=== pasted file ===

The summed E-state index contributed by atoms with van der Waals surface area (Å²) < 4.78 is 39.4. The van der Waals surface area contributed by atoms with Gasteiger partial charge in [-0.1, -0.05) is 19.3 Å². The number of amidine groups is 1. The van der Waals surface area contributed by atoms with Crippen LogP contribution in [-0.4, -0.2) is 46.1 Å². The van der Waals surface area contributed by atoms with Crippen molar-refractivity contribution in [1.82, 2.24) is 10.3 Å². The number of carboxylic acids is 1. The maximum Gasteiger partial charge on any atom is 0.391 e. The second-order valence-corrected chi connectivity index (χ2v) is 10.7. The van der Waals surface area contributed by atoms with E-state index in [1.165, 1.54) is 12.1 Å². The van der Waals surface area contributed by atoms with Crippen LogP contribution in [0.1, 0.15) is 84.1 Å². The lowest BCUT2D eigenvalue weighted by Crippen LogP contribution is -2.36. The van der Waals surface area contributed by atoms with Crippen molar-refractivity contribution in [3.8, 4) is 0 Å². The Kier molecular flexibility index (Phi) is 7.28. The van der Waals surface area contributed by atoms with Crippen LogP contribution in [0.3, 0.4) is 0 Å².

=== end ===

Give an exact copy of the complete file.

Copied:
The summed E-state index contributed by atoms with van der Waals surface area (Å²) < 4.78 is 39.4. The van der Waals surface area contributed by atoms with Gasteiger partial charge in [-0.1, -0.05) is 19.3 Å². The number of amidine groups is 1. The van der Waals surface area contributed by atoms with Crippen LogP contribution in [-0.4, -0.2) is 46.1 Å². The van der Waals surface area contributed by atoms with Crippen molar-refractivity contribution in [1.82, 2.24) is 10.3 Å². The number of carboxylic acids is 1. The maximum Gasteiger partial charge on any atom is 0.391 e. The second-order valence-corrected chi connectivity index (χ2v) is 10.7. The van der Waals surface area contributed by atoms with E-state index in [1.165, 1.54) is 12.1 Å². The van der Waals surface area contributed by atoms with Crippen LogP contribution in [0.1, 0.15) is 84.1 Å². The lowest BCUT2D eigenvalue weighted by Crippen LogP contribution is -2.36. The van der Waals surface area contributed by atoms with Crippen molar-refractivity contribution in [3.8, 4) is 0 Å². The Kier molecular flexibility index (Phi) is 7.28. The van der Waals surface area contributed by atoms with Crippen LogP contribution in [0.3, 0.4) is 0 Å².